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'A real-life magic school bus': Virginia's first electric school buses unveiled

'A real-life magic school bus': Virginia's first electric school buses unveiled

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The first electric school buses in the commonwealth will begin rolling down the road early next month, thanks to Dominion Energy’s Electric School Bus Program and Sonny Merryman, a Campbell County-based school and commercial bus company.

In a rollout celebration Tuesday, representatives from Sonny Merryman; Dominion Energy; Thomas Built Buses; Proterra, a California-based electric transit and charging manufacturer; and school divisions across the state had a first look at the state’s first electric school buses.

Fifty of these buses will be delivered to schools in Dominion Energy’s Virginia service area next month as part of phase one of the Dominion Energy Electric School Bus Program, which first was announced in August 2019.

Phase two, pending state approval, would bring at least 1,000 additional electric school buses to Virginia school divisions by 2025. Phase three aims to have 50% of all diesel bus replacements be electric by 2025 and 100% by 2030.

Dominion Energy serves areas across the state including Richmond, Charlottesville, Fredericksburg, Virginia Beach and areas in Campbell and Appomattox counties.

Dean Farmer, vice president of sales and marketing at Sonny Merryman, said these electric buses are “probably the biggest development in the North American pupil transportation industry since yellow paint.”

Dan Weekley, vice president of energy innovation policy and implementation at Dominion Energy, said the electric school bus program was created with a focus on student safety and the environment.

“At the end of the day, the No. 1 priority for these buses is safe pupil transportation,” Weekley said.

Powered by Proterra batteries, these 50 buses will prevent almost 3 million pounds of carbon emissions during their first year on the road, according to a news release from Sonny Merryman.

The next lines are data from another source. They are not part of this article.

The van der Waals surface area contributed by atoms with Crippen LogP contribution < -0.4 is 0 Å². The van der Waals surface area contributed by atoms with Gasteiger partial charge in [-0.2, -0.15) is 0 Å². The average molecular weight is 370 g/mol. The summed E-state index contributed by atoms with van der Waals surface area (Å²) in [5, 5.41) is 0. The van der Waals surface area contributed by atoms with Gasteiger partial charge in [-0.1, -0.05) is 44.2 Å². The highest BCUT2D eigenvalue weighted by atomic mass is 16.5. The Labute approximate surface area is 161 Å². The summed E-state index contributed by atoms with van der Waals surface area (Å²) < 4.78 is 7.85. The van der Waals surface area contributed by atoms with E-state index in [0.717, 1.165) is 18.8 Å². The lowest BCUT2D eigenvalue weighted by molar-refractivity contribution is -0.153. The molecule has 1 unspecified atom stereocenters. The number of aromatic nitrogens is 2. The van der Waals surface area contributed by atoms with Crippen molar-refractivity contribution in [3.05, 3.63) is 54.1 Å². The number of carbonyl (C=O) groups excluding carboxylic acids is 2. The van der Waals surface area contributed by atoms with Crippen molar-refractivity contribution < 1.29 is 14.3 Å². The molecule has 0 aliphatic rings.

“It’s like a real-life magic school bus,” Farmer said.

Other benefits of the electric school buses when compared to traditional diesel buses include cleaner air quality inside the buses, enhanced safety, lower cost and less maintenance.

“We are so excited to be part of this transformational change in pupil transportation in the transition to zero-emission, environmentally-friendly electric school buses,” said Floyd Merryman, president and CEO of Sonny Merryman.

Tim Hoden, director of operations for Campbell County Public Schools, said the division hopes to be part of the next phase of the Dominion Energy Electric School Bus Program.

Hoden said just a few of the division’s schools are in Dominion Energy’s service area and would qualify for the electric buses. While the division won’t be able to get these specific electric buses for all of its schools, Hoden said administrators are eager to be a part of this movement.

“Not only is it better for the kids on the bus, it’s better for the overall world,” Hoden said.

Weekley said Dominion Energy received interest from school divisions across the commonwealth, with several asking if they could receive all 50 of the school buses in this first phase.

Sixteen localities in Virginia are receiving buses in this first phase, including the counties of Pittsylvania and Fairfax and the cities of Waynesboro and Alexandria.

Frank Rogers, Campbell County administrator, said the county contributed about $25,000 to support the installation of the bus charging stations at Sonny Merryman.

Weekley said school divisions will pay no more for these electric school buses than they currently pay for traditional diesel buses, as Dominion Energy will be offsetting the additional cost. Dominion Energy, he said, also will be installing charging stations and providing driving and maintenance training for drivers.

As far as operating costs, Weekley said, the electric buses will cost divisions less than half the cost of a diesel bus. On average, he said, Dominion Energy estimated division’s will save roughly $600 per month per bus.

“When you think about saving $7,000 a year per bus — that’s real money,” Weekley said.

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